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How One City is Using Urban Fellowships to Recruit Teachers of Color

How One City is Using Urban Fellowships to Recruit Teachers of Color

As recruitment season enters full-swing, many cities and districts are putting forth their best efforts to recruit non-white teachers to their school systems.

Syracuse is one of those cities that is desperately trying to recruit minority teachers into its 90 percent white staff. The Syracuse City School District hopes to better represent its student population, which is 76 percent non-white.

The racial mismatch between educators and students is "a huge problem when considering national studies have consistently found students perform best when they have role models with whom they can identify,” said Syracuse.com.

In order to recruit more teachers of color, the district is using an aggressive recruitment tool called an Urban Fellowship.

Through a partnership with Syracuse University, the first round of fellows will attend Syracuse University’s education school this fall for free "in exchange for a commitment to teach in the district for five years, and a promise that they will live in the city of Syracuse. After five years, they will have a master's degree in teaching,” the article said.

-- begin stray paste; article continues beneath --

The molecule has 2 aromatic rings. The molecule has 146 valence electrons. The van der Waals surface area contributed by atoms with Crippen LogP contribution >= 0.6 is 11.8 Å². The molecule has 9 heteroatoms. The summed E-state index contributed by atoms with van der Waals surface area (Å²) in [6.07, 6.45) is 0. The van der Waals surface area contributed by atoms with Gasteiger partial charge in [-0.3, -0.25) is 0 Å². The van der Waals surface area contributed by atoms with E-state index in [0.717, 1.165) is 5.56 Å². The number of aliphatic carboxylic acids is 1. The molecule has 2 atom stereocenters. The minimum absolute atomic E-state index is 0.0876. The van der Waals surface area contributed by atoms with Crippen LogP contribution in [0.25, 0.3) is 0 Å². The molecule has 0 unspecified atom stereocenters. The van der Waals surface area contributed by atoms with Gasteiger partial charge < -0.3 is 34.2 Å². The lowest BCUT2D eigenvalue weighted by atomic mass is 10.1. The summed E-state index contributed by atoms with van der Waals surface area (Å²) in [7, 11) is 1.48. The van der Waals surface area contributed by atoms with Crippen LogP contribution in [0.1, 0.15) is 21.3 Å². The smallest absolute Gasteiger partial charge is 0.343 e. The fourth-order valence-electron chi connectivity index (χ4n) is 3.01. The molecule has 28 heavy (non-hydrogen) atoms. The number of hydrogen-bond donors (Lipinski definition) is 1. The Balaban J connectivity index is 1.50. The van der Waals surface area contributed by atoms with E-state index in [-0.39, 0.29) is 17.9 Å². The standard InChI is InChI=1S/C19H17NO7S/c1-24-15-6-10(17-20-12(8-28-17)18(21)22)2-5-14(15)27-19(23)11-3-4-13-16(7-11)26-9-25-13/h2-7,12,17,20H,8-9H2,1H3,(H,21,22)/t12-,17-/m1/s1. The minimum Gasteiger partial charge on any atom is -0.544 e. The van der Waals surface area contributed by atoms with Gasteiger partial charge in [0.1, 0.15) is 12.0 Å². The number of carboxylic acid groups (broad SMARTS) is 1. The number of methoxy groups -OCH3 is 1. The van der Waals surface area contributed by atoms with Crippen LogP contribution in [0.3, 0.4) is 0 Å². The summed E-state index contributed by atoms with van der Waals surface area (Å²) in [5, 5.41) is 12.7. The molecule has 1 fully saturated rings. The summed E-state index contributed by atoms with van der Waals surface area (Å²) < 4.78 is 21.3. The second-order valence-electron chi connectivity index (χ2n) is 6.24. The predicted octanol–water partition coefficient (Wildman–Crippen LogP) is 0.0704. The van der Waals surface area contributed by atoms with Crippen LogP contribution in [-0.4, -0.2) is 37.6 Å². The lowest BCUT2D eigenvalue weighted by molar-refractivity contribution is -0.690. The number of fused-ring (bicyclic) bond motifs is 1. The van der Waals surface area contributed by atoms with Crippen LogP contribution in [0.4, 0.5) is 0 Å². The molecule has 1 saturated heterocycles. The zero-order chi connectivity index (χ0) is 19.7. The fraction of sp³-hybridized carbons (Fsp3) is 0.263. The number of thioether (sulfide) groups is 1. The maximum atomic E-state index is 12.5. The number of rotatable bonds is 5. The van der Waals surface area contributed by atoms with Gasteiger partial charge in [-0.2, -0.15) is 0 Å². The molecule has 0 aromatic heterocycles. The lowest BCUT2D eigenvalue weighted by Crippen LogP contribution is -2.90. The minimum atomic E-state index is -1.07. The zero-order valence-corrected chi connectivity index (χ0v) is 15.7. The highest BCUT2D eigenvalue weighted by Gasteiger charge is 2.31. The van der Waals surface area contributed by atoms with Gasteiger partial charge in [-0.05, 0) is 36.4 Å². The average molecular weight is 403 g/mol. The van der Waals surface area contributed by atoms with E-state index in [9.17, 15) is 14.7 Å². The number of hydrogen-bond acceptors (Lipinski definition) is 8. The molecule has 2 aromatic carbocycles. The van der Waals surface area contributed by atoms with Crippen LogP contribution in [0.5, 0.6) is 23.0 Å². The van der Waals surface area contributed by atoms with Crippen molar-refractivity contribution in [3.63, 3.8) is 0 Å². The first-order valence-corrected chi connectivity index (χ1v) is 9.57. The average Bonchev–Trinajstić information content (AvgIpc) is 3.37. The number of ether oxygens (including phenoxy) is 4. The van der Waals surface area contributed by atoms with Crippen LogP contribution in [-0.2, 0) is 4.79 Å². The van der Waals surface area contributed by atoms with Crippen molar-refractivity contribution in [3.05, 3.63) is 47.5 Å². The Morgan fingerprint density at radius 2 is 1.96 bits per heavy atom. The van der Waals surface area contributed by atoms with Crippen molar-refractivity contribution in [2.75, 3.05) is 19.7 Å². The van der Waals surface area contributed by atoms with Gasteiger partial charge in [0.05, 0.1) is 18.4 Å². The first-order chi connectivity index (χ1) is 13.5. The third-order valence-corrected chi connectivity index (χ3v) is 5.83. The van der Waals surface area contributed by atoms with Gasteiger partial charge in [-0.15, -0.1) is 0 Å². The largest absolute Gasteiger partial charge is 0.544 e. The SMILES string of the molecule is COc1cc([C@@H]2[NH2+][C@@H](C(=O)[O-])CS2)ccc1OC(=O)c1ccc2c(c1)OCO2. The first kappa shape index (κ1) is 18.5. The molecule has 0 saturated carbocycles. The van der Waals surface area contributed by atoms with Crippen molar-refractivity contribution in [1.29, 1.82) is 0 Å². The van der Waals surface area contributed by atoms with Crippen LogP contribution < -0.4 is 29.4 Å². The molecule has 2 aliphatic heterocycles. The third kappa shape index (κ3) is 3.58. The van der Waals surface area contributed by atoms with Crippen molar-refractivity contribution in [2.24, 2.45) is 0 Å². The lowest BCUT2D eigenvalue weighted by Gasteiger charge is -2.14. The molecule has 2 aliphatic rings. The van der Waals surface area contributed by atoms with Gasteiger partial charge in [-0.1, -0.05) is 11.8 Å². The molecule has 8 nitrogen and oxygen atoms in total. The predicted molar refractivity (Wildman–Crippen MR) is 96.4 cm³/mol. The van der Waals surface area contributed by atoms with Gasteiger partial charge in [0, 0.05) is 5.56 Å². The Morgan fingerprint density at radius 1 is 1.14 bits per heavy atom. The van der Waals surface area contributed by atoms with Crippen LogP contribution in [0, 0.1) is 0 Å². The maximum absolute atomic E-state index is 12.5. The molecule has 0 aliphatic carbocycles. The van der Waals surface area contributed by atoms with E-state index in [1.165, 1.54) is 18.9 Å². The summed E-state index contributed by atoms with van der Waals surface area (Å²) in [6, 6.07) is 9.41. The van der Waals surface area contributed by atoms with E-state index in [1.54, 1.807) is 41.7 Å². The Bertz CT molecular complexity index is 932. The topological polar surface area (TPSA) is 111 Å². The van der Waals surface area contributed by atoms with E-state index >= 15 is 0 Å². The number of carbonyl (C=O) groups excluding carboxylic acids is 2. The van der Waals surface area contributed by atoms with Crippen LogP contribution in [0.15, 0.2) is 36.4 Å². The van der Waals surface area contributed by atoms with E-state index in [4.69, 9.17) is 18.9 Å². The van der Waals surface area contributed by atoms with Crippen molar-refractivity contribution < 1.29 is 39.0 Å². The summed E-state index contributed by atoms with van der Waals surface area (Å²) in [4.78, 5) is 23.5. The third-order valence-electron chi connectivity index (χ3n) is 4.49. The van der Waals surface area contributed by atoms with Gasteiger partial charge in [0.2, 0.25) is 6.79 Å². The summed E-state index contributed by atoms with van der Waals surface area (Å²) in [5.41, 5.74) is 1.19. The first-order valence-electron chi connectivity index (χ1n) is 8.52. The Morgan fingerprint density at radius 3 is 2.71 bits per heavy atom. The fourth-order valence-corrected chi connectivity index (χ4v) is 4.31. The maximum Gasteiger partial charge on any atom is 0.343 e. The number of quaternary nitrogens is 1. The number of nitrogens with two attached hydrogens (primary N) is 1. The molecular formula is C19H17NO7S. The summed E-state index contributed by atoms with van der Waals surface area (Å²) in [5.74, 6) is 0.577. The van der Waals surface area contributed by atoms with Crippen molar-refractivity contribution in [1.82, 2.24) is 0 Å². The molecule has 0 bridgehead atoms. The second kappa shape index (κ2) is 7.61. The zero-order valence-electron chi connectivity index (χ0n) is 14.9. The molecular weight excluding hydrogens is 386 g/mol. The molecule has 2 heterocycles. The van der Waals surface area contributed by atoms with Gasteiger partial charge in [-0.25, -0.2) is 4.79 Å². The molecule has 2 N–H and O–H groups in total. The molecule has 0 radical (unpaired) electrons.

Research has concluded that students can learn better when being taught by a teacher of his or her own skin color and background.

"Sarah Leibel, a Harvard University educator, said in a recent college publicationthat students benefit from 'mirrors and windows.' In other words, students learn from seeing themselves in reading materials and teachers, and also from experiencing other worlds and perspectives,” according to the article.

In addition to targeting students of color, Syracuse will also be targeting fellows that are bilingual and are looking to specialize in needed content areas like "math, science, technology, English as a new language, library media and special education.”

After the first round of fellows enter Syracuse’s education system, the district plans to pair them with mentors to guide their first-year experiences and ensure they stay. So far, more than 25 teachers of color have volunteered to be mentors, the article said.

Read the full story.

Nicole Gorman, Education World Contributor

6/22/2016

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